Report: Genetically altered food safe but not curing hunger

May 17, 2016 by By Seth Borenstein
In this April 8, 2016 file photo, a new disclosure statement is displayed on a package of Peanut M&M's candy in Montpelier, Vt., saying they are "Partially produced with genetic engineering." Genetically manipulated food remains generally safe for humans and the environment, a high-powered science advisory board declared in a report Tuesday, May 17, 2016. (AP Photo/Lisa Rathke, File)

Genetically manipulated food remains generally safe for humans and the environment, a high-powered science advisory board declared in a report Tuesday.

The National Academies of Science, Engineering and Medicine concluded that tinkering with the genetics of what we eat doesn't produce the "Frankenfood" monster some opponents claim—but it isn't feeding the world with substantially increased yields, as proponents promised.

With the line between engineered and natural foods blurring thanks to newer techniques such as gene editing, the 408-page report said, regulators need to make their safety focus more on the end-product of the food that's made rather than the nuts and bolts of how it's made.

The waltzed a bit around the hot political issue of whether genetically modified food should be labeled. The study's authors said labels aren't needed for food safety reasons but potentially could be justified because of transparency, social and cultural factors, somewhat similar to made-in-America stickers. That stance was praised by some environmental and consumer groups, but criticized by some scientists as unnecessary because the food poses no unique risks.

There's no evidence of environmental problems caused by genetically modified crops, but pesticide resistance is a problem, the report said. Farms that use in general are helped, but it may be a different story for smaller farmers and in poorer areas of the world, it said.

Most of the modified plants are soybean, cotton, corn and canola; in most cases, genetic tinkering has made them resistant to certain herbicides and insects. When farms switched from conventional crops to the engineered varieties, there was no substantial change in the yield compared to non-engineered food. Production in general is increasing in agriculture, but U.S. Department of Agriculture data don't show that are increasing at a higher rate, despite experimental results suggest that they should, the report said.

"Farmers in general are gaining," with less pesticide use and a bit higher yield, academy committee chairman Fred Gould said at a Tuesday news conference.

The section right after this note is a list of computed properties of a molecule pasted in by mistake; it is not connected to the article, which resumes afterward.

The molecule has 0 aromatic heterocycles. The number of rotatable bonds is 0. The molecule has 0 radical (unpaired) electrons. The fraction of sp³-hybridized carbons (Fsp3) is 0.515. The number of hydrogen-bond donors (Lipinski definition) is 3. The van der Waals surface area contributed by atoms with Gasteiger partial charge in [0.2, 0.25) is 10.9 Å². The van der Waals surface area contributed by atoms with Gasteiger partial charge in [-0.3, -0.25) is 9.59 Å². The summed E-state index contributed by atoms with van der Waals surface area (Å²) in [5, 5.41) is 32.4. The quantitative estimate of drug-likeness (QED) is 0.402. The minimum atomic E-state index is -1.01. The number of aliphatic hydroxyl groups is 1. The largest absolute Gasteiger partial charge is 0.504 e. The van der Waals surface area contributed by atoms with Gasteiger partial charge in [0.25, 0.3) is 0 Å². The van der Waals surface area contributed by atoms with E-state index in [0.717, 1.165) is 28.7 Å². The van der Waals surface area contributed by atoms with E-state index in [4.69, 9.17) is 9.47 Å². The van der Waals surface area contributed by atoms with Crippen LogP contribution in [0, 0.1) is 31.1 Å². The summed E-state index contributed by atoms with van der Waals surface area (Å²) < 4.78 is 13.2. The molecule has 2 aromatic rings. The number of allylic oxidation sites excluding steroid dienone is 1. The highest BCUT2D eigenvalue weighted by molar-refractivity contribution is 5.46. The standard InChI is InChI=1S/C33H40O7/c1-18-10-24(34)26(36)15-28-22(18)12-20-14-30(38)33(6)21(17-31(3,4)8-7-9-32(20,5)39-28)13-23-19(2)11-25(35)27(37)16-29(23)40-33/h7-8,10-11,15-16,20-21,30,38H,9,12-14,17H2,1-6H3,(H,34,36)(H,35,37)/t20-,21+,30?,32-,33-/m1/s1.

The nuanced report first said it is important not to make sweeping statements on foods, which it called GE. Still, "the committee concluded that no differences have been found that implicate a higher risk to human health safety from these GE foods than from their non-GE counterparts."

The National Academy, established by President Abraham Lincoln to provide scientific advice, has issued reports before saying it could find no safety problem with eating food. But the academy committee chairman Fred Gould of North Carolina State University said this report is different because his study team started by listening to critics of such foods and examined anew more than 1,000 studies.

"To some extent we know more about some than we do about other food," committee member Dominique Brossard of the University of Wisconsin said. "There are limits to what can be known about any food. That's something we're not used to hearing as consumers."

Many scientists who work on the issue but weren't part of the study team lauded the report as sensible, but not surprising.

Mark Sorrells at Cornell called it "very well balanced, accurate, and reiterates much of what has already been published many times."

"Science is science, facts are facts," emailed Bruce Chassy, an emeritus professor of biochemistry and food science at the University of Illinois. "There's just no sound basis for their opposition just as there was never any scientific basis to believe GM plants should be viewed any differently than any other,"

One dissenter was Charles Benbrook, who used to be at Washington State University but is now a private consultant. He said he feels the risks of genetically engineered are more serious than more mainstream scientists do, and that the assessments aren't ample enough.

Some groups critical of genetically engineering foods criticized the report before it came out. Food & Water Watch criticized the National Academy as taking funding from biotechnology firms and using "pro-GMO scientists" to write its reports. The report was funded by the Burroughs Wellcome Fund, the Gordon and Betty Moore Foundation, the New Venture Fund, the U.S. Department of Agriculture and the academy itself—none of which have direct connections to the agricultural biotechnology industry. It was peer reviewed by outside experts and committee members are vetted for financial conflicts of interests, said academy spokesman William Kearney.

Unlike many scientists, Marion Nestle of New York University, who was a reviewer but not author of the report, said "the report reveals how little is known about the effects of GE foods." She said if the people behind the report wanted to end the polarization over these foods, "this won't do the trick."

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